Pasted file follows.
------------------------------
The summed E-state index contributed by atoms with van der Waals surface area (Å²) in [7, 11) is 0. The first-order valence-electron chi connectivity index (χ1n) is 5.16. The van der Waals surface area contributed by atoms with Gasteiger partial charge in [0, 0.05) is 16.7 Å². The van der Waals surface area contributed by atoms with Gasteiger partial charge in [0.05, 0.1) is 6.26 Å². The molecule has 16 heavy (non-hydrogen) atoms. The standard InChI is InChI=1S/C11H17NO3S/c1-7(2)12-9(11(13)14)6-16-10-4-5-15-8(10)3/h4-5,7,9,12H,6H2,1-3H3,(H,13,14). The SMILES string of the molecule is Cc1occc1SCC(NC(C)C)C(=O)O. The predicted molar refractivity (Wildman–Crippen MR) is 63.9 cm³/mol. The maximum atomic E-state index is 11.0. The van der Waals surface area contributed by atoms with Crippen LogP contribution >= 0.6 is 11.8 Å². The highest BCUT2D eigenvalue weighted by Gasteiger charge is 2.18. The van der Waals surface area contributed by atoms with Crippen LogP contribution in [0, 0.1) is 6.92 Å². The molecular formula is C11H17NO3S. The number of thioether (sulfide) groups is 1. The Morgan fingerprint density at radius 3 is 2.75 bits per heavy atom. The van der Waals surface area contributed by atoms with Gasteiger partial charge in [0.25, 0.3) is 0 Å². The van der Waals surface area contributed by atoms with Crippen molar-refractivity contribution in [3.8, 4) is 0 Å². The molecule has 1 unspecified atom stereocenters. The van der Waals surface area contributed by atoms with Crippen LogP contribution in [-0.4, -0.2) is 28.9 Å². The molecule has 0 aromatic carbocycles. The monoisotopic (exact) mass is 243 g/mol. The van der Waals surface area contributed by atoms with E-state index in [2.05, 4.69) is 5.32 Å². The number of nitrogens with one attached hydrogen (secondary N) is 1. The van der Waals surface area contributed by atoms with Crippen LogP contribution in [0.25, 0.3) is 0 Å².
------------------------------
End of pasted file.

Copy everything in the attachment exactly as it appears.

The summed E-state index contributed by atoms with van der Waals surface area (Å²) in [7, 11) is 0. The first-order valence-electron chi connectivity index (χ1n) is 5.16. The van der Waals surface area contributed by atoms with Gasteiger partial charge in [0, 0.05) is 16.7 Å². The van der Waals surface area contributed by atoms with Gasteiger partial charge in [0.05, 0.1) is 6.26 Å². The molecule has 16 heavy (non-hydrogen) atoms. The standard InChI is InChI=1S/C11H17NO3S/c1-7(2)12-9(11(13)14)6-16-10-4-5-15-8(10)3/h4-5,7,9,12H,6H2,1-3H3,(H,13,14). The SMILES string of the molecule is Cc1occc1SCC(NC(C)C)C(=O)O. The predicted molar refractivity (Wildman–Crippen MR) is 63.9 cm³/mol. The maximum atomic E-state index is 11.0. The van der Waals surface area contributed by atoms with Crippen LogP contribution >= 0.6 is 11.8 Å². The highest BCUT2D eigenvalue weighted by Gasteiger charge is 2.18. The van der Waals surface area contributed by atoms with Crippen LogP contribution in [0, 0.1) is 6.92 Å². The molecular formula is C11H17NO3S. The number of thioether (sulfide) groups is 1. The Morgan fingerprint density at radius 3 is 2.75 bits per heavy atom. The van der Waals surface area contributed by atoms with Gasteiger partial charge in [0.25, 0.3) is 0 Å². The van der Waals surface area contributed by atoms with Crippen molar-refractivity contribution in [3.8, 4) is 0 Å². The molecule has 1 unspecified atom stereocenters. The van der Waals surface area contributed by atoms with Crippen LogP contribution in [-0.4, -0.2) is 28.9 Å². The molecule has 0 aromatic carbocycles. The monoisotopic (exact) mass is 243 g/mol. The van der Waals surface area contributed by atoms with E-state index in [2.05, 4.69) is 5.32 Å². The number of nitrogens with one attached hydrogen (secondary N) is 1. The van der Waals surface area contributed by atoms with Crippen LogP contribution in [0.25, 0.3) is 0 Å².